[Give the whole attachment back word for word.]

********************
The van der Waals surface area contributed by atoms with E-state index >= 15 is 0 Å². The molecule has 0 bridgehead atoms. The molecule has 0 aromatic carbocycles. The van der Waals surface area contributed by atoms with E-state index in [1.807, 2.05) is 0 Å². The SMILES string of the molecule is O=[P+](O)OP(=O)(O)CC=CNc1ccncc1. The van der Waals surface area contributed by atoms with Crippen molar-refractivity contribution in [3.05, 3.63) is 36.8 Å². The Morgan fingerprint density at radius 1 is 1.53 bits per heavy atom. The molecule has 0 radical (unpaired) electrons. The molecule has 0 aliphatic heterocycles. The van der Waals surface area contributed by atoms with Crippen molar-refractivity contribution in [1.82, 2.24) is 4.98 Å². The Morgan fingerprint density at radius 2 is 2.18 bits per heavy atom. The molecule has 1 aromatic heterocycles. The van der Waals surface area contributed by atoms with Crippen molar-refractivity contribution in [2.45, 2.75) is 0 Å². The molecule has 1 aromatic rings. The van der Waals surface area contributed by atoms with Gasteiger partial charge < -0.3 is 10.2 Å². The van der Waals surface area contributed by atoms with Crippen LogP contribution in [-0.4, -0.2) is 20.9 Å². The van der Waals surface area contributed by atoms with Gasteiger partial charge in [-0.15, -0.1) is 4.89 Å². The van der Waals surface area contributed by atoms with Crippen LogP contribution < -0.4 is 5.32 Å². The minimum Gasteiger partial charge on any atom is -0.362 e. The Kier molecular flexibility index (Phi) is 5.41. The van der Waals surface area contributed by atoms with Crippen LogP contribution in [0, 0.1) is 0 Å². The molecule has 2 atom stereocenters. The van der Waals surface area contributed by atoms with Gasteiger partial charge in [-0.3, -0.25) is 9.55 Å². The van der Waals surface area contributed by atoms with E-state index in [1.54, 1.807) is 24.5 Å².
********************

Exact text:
The van der Waals surface area contributed by atoms with E-state index >= 15 is 0 Å². The molecule has 0 bridgehead atoms. The molecule has 0 aromatic carbocycles. The van der Waals surface area contributed by atoms with E-state index in [1.807, 2.05) is 0 Å². The SMILES string of the molecule is O=[P+](O)OP(=O)(O)CC=CNc1ccncc1. The van der Waals surface area contributed by atoms with Crippen molar-refractivity contribution in [3.05, 3.63) is 36.8 Å². The Morgan fingerprint density at radius 1 is 1.53 bits per heavy atom. The molecule has 0 radical (unpaired) electrons. The molecule has 0 aliphatic heterocycles. The van der Waals surface area contributed by atoms with Crippen molar-refractivity contribution in [1.82, 2.24) is 4.98 Å². The Morgan fingerprint density at radius 2 is 2.18 bits per heavy atom. The molecule has 1 aromatic heterocycles. The van der Waals surface area contributed by atoms with Crippen molar-refractivity contribution in [2.45, 2.75) is 0 Å². The molecule has 1 aromatic rings. The van der Waals surface area contributed by atoms with Gasteiger partial charge < -0.3 is 10.2 Å². The van der Waals surface area contributed by atoms with Crippen LogP contribution in [-0.4, -0.2) is 20.9 Å². The van der Waals surface area contributed by atoms with Gasteiger partial charge in [-0.15, -0.1) is 4.89 Å². The van der Waals surface area contributed by atoms with Crippen LogP contribution < -0.4 is 5.32 Å². The minimum Gasteiger partial charge on any atom is -0.362 e. The Kier molecular flexibility index (Phi) is 5.41. The van der Waals surface area contributed by atoms with Crippen LogP contribution in [0, 0.1) is 0 Å². The molecule has 2 atom stereocenters. The van der Waals surface area contributed by atoms with Gasteiger partial charge in [-0.3, -0.25) is 9.55 Å². The van der Waals surface area contributed by atoms with E-state index in [1.54, 1.807) is 24.5 Å².